Emily Wells

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Emily Wells
2015 Emily Wells-Main Stage-Treefort-Credit-Rase Littlefield (16806947590).jpg
Emily Wells at Treefort Music Fest 2015
Background information
Born (1981-11-20) November 20, 1981 (age 37)
Amarillo, Texas, United States
GenresAlternative, experimental, classical[1]
Occupation(s)Musician, composer, arranger, producer
InstrumentsViolin, piano, cello, viola, guitar, drum programming, synthesizer, etc.
Years active1999–present
Associated actsClint Mansell, Terry Riley, Questlove, etc.

Emily Wells (born November 20, 1981) is an American multi-instrumentalist, vocalist, composer, arranger, and producer whose genres encompass alternative, experimental, and classical.[1] While initially known for playing violin, she performs with diverse instruments in her work,[2] including cellos, viola, and analog synthesizers. During her live performances she often samples live[2] "using a series of live loops, sample pads and acoustic drums to make rich and haunting neo-gospel with layers of strings and vocal harmonies";[3] her most recent album features "dramatic, meticulous and gothic song".[4]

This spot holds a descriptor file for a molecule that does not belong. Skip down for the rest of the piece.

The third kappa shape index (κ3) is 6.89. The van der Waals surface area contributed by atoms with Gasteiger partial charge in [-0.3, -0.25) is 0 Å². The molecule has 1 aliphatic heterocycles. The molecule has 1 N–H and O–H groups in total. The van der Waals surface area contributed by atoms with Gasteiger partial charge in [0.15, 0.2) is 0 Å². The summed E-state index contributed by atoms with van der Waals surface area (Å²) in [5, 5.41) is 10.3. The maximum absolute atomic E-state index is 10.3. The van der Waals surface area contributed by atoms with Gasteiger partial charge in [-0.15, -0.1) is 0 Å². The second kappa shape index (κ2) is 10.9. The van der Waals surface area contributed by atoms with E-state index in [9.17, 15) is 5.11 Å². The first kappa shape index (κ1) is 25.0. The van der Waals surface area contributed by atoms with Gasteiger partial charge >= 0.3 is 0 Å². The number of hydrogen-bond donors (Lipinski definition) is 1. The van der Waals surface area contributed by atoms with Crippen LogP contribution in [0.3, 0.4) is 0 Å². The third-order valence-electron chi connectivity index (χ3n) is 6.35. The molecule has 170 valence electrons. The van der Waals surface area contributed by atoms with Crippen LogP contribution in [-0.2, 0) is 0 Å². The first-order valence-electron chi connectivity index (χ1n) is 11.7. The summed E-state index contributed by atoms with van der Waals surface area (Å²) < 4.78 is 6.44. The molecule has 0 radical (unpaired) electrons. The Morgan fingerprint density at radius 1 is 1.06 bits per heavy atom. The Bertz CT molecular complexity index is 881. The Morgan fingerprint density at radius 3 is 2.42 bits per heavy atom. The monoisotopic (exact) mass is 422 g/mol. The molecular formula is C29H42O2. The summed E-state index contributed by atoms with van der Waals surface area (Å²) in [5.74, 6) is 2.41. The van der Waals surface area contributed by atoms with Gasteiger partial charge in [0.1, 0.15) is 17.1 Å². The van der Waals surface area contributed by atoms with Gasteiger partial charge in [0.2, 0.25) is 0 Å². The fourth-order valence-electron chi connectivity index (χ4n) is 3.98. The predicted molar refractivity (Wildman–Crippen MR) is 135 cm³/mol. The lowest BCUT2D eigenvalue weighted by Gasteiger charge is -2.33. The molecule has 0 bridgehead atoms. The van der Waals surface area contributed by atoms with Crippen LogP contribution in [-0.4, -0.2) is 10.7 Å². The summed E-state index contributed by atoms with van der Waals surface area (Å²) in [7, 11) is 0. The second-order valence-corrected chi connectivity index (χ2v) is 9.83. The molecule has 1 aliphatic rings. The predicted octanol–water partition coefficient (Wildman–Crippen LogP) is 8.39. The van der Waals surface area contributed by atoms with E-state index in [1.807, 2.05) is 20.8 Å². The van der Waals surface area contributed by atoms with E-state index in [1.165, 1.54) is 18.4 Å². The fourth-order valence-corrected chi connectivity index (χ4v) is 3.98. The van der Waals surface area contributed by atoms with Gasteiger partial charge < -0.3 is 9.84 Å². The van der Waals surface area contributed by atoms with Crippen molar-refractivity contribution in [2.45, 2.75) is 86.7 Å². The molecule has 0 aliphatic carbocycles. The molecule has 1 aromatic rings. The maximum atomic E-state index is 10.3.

She has largely produced, recorded and performed her solo albums on her own, and after several solo releases, her album Mama was released on Partisan Records in 2012, to a positive critical reception. She released a full-length album in January 2016, on her own imprint Thesis and Instinct.[5] She has performed live at notable festivals both in the United States and internationally, and collaborated with artists such as Clint Mansell and Questlove.